Bachittar Singh Gill

Date of Birth:
July 5, 1932
Birthplace:
Village Jhanjeri,   District Mohali  Punjab, India
Current City:
Duncan, British Columbia
Interview Date:
February 9th 2015

To listen to audio interview please click on link below:

Part

 

Jatta Singh was born in Jhanjeri Village located in Punjab, India on July 5, 1932. He was eighteen years old when his father sponsored him to Canada on September 10, 1950.

Today a Canadian citizen, Jatta Singh began his career by working in the British Columbia Forest Products (BCFP) lumber mills in Youbou, B.C. soon after his arrival to Canada on October 5, 1950. Initially for a month he found the work difficult because it was new to him and because there was too much lumber to be worked on. Out of a total 850 people, there were approximately 80 to 85 Indian people who lived in shared bunkhouses provided to them with washrooms and a large cookhouse that was located nearby. They were charged $2.50 a month for rent for an entire bunkhouse while each person earned about $1.25 an hour. Jatta Singh did not send any money back home to India to his mother; however, his mother did visit Canada occasionally.

According to Jatta Singh, the cookhouses were clean and there was a hired cook who would make daal and roti for them. The Indian groceries were available in an Italian store in Victoria so they had access to ethnic foods. Breakfast would be porridge, kheer or seviyan and during the afternoons and evening they would eat Daal, Sabzi and Rotis. Soon after living in this bunkhouse, Jatta Singh and his companions received notice from their company asking them to vacate the bunkhouses within a year and buy their own homes. They were asked to bring their families with them. After a year, who so ever could afford to buy their own house did, and the others began renting places. Jatta Singh, along with his brother purchased a house in Youbou and lived there for 42 years. There were about 14-15 homes occupied by Indians in that neighbourhood where Jatta Singh and his brother lived.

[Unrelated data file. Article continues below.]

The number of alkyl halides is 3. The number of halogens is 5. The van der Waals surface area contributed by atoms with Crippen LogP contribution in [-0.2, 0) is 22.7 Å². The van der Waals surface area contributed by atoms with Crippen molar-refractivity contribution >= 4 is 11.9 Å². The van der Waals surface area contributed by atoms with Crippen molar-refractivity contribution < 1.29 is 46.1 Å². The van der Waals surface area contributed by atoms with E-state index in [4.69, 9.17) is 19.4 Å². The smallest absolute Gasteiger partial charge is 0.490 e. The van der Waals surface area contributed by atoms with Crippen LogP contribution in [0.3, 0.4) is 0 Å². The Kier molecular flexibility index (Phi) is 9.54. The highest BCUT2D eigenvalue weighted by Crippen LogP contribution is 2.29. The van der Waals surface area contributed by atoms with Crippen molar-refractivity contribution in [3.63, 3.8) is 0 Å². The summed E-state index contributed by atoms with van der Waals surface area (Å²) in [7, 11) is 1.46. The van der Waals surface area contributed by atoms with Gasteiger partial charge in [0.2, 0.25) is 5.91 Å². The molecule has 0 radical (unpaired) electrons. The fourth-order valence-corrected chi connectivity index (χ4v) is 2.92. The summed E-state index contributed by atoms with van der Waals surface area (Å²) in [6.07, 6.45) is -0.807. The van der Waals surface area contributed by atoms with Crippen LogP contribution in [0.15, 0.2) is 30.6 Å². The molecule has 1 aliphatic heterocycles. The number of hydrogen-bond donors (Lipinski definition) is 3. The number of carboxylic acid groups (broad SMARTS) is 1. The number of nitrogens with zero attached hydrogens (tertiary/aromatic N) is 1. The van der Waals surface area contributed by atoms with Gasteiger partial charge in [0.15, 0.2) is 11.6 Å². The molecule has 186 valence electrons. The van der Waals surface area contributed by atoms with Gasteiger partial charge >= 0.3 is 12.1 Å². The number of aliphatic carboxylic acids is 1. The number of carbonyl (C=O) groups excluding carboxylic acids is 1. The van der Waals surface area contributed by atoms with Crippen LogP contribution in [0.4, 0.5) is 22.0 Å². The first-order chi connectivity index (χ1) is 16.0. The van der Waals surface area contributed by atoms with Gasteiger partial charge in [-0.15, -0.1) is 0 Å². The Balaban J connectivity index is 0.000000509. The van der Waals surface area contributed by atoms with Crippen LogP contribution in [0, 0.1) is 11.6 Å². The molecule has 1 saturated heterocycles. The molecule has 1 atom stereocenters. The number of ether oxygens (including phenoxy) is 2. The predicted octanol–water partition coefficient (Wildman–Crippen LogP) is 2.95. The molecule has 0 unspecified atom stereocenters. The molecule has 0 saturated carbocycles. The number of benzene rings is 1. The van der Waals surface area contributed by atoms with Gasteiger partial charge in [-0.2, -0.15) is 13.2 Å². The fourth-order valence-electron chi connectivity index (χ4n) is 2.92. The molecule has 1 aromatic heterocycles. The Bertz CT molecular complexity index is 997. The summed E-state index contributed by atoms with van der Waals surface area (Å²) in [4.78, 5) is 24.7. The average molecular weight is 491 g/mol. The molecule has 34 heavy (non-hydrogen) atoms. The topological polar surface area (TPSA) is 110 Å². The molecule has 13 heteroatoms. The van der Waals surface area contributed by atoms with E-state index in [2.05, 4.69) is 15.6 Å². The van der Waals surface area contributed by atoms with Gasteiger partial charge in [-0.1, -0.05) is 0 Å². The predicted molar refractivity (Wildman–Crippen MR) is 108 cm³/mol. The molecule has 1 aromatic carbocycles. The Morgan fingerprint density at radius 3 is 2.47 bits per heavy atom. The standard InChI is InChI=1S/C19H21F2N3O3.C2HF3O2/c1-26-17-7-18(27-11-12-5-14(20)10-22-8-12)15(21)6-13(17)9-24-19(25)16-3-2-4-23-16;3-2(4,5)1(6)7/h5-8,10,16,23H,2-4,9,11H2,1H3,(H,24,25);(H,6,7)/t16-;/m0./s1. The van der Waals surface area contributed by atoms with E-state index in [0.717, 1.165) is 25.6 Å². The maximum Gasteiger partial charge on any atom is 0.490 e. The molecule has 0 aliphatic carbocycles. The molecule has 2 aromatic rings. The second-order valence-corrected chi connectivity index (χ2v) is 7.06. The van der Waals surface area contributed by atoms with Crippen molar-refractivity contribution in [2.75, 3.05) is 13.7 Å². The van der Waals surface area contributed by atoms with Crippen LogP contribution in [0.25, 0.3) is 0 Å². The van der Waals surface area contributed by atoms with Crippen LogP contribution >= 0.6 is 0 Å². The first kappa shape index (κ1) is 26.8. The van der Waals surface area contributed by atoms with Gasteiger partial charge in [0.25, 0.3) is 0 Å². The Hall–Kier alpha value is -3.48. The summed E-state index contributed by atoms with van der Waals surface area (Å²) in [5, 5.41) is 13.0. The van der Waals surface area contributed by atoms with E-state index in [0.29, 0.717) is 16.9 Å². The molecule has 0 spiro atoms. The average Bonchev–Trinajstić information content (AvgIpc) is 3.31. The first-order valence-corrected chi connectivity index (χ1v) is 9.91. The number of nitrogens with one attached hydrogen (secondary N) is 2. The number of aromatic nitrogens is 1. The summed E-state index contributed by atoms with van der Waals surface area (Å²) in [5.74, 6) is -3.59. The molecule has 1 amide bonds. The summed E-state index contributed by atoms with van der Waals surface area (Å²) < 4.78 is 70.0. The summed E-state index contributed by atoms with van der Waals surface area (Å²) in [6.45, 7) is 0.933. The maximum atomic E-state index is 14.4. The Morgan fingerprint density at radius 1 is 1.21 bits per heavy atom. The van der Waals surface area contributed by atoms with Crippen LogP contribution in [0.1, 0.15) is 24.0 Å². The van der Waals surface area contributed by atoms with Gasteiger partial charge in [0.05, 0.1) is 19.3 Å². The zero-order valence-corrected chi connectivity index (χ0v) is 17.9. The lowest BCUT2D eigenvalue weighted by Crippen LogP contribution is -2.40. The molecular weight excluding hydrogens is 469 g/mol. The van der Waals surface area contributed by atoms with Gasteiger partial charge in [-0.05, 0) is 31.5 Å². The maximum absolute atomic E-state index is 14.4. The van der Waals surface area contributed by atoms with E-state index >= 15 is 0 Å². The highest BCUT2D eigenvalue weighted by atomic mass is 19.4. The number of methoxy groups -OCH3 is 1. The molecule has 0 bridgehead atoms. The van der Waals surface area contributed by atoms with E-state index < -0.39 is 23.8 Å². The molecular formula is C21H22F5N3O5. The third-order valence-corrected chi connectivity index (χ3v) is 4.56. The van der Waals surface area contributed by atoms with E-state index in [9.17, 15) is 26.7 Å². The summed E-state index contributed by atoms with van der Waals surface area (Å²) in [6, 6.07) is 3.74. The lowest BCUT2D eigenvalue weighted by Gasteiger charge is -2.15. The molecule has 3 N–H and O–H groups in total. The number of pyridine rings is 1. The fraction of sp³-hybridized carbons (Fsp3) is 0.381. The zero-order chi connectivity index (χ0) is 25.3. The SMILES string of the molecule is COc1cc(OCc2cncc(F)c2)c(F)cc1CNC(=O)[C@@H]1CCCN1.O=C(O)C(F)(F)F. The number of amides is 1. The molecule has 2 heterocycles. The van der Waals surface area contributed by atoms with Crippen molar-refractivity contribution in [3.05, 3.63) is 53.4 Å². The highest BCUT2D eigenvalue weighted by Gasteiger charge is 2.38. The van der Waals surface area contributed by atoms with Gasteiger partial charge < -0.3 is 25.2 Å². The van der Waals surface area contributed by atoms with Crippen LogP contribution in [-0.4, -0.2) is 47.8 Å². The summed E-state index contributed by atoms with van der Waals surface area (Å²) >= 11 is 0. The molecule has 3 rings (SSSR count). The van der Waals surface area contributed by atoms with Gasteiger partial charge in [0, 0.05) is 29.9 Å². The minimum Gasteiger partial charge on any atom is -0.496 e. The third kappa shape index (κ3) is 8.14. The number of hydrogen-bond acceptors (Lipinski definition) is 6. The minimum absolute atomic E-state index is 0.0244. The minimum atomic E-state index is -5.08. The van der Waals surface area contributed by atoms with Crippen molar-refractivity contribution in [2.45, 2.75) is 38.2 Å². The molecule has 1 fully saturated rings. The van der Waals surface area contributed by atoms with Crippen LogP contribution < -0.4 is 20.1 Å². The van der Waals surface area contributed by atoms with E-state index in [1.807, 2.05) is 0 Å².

In 1954 Jatta Singh went to India and got married. He often got homesick and asked his father and brother to return back to India. As such, they took a ship back to India and Jatta Singh continued to live there for three years after he was married. Upon his return to Canada, he resumed his job. According to Jatta Singh, he faced very little difficulty while being employed in the mills. Indeed, Jatta Singh did not face any discrimination of any sort as he believed that all Indian’s were treated fairly. The Mill shut down in 2000 whereupon Jatta Singh retired in 1960.